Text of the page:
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July 22, 2011

Two Seventh Circuit opinions reject efforts to assail lengthy child porn and child enticement sentences

The Seventh Circuit today issued a pair of rulings affirming lengthy sentences over various objections for two men who have now learned the hard way that federal law provides severe punishment for making bad use of a computer.

US v. Brucker, No. 10-3057 (7th Cir. July 22, 2011) (available here), rejects a series of creative constitutional challenges to the 10-year mandatory minimum prison term imposed on a 62-year-old man who sought to hook-up with a 15-year-old "Lisa," who turned out to be "in fact an online persona for a deputy in the Peoria County Sheriff’s Office."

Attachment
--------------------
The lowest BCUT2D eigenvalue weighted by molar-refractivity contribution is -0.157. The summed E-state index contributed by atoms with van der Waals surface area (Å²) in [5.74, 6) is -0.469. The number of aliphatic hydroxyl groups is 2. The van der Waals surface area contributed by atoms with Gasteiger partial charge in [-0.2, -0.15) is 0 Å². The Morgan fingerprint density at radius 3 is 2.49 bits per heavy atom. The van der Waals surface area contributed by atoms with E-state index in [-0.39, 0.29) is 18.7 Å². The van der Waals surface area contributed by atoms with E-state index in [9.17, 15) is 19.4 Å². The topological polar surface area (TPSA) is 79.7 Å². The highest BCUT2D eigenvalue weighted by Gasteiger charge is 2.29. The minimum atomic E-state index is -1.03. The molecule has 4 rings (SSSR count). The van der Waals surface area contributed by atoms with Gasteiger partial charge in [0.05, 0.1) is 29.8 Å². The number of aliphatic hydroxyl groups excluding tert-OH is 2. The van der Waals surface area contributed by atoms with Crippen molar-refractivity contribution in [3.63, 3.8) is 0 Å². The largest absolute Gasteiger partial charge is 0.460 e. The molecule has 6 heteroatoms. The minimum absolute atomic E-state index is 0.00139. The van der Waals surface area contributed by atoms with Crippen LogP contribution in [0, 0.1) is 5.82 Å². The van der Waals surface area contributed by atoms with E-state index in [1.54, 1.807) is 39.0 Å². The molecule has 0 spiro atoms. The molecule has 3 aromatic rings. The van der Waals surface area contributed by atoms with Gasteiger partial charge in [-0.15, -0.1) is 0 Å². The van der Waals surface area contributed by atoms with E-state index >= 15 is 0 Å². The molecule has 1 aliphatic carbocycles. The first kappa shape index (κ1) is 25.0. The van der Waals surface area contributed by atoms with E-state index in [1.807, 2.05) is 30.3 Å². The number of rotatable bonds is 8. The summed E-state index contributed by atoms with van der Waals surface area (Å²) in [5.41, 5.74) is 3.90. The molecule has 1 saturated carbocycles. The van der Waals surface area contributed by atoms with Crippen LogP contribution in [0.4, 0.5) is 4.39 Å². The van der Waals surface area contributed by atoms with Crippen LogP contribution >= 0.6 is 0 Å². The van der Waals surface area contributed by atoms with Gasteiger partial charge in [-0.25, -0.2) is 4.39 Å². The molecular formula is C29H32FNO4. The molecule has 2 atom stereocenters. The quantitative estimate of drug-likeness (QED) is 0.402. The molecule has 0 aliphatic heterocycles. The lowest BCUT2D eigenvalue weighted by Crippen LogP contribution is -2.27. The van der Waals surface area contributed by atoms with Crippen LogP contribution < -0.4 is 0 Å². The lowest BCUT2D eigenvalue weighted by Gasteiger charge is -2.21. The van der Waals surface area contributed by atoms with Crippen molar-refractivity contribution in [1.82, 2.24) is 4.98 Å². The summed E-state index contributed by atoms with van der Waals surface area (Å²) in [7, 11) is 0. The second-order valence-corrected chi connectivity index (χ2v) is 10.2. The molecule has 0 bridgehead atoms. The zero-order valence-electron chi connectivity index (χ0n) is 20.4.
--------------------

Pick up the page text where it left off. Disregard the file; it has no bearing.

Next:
US v. Adams, No. 10-2968 (7th Cir. July 22, 2011) (available here), rejects a series of not-so-creative reasonableness challenges to the 15-year (below-guideline) prison term impose on 38-year-old Air Force veteran man who traded lots of awful kiddie porn via the Limewire program.

I am not sure there is anything all that legally notable about these two opinions, but I cannot help but note how mundane these offenders and their significant sentences now appear to anyone who follows federal sex offender prosecution and sentencing.

July 22, 2011 at 01:35 PM | Permalink

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Comments

This is my circuit and hard to argue with the results the 7th Cir reached in either case. The district court's sentence in Adams is not substantively unreasonable but still on the harsh side given the strong mitigation and lack of many aggravating factors often seen in CP cases.

Posted by: Steve Prof | Jul 22, 2011 3:18:16 PM

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